Predictable horseplay and a metal locker with an exposed, jagged and rusty edge may be enough evidence for a jury to conclude that school officials had a “clear and unequivocal duty to act immediately to prevent harm” to students. This is what the Connecticut Supreme Court has decided in the recent, precedent-setting decision of Haynes v. City of Middletown, SC 19175 (November 4, 2014). In this case, a high school student suffered a cut to his arm when another student pushed him into a damaged locker while the two of them were fooling around in an unsupervised locker room after gym class. The locker had been in a state of disrepair for many months and the school was aware that horseplay was an ongoing problem.
In its defense, the City asserted governmental immunity— that it was not liable for any negligent acts or omissions that required the exercise of judgment or discretion. Meanwhile, the plaintiff argued that the “identifiable person/imminent harm” exception to the governmental immunity defense applied to this case. This exception has three parts: imminent harm, an identifiable victim, and a public official whose conduct will likely result in harm to the victim. The dispositive issue for the Court was the imminent harm piece. Previous case law had interpreted “imminent” to mean that “the condition that created the risk of harm was only temporary and the risk significant and foreseeable.” The Haynes case is significant because it rejects the element of duration in consideration of whether a harm is “imminent.” Instead of the duration of the risk, the Court explicitly states that the focus should be “on the magnitude of the risk that the condition created.” In overturning the prior standard established by case law, the Court concluded:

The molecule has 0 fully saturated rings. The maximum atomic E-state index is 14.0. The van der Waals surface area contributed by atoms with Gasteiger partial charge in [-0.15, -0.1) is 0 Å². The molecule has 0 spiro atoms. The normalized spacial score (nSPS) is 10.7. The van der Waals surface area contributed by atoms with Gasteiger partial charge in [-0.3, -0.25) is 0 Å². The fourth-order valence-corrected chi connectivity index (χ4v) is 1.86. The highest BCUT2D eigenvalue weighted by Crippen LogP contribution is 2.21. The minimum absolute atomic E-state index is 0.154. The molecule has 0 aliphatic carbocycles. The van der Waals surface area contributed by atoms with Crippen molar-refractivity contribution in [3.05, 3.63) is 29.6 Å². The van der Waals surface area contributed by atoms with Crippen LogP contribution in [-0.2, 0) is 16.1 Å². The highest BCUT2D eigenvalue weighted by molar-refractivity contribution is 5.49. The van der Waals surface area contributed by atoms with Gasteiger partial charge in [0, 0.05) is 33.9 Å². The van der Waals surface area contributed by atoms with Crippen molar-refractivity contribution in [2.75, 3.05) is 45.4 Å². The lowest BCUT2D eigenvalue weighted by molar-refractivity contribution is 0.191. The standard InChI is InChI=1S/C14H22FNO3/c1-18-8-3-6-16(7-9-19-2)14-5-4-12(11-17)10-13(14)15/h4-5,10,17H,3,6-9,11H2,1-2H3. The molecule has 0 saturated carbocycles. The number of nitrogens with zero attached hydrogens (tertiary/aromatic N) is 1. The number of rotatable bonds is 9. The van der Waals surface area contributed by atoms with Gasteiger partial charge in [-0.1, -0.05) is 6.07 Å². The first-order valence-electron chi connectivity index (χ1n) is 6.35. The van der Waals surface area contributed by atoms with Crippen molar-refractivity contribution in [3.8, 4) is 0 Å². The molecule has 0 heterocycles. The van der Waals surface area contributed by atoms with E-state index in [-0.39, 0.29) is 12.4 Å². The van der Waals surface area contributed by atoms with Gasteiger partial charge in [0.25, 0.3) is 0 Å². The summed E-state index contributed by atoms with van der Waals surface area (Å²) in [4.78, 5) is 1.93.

“[T]he proper standard for determining whether a harm was imminent is whether it was apparent to the municipal defendant that the dangerous condition was so likely to cause harm that the defendant had a clear and unequivocal duty to act immediately to prevent the harm.”
With this decision, the Court has effectively expanded the imminent harm/identifiable victim exception to the defense of governmental immunity. This, in turn, potentially exposes school districts and municipalities to greater liability in personal injury cases. The Haynes case has been remanded for a new trial, so we do not yet know what impact this new standard will have on the actual case. Meanwhile, although Justice Eveleigh aptly indicated in his concurring opinion that the law on this exception to liability is “to put it mildly, less than clear,” school districts and municipalities should be cognizant of the apparent erosion of the governmental immunity defense to liability.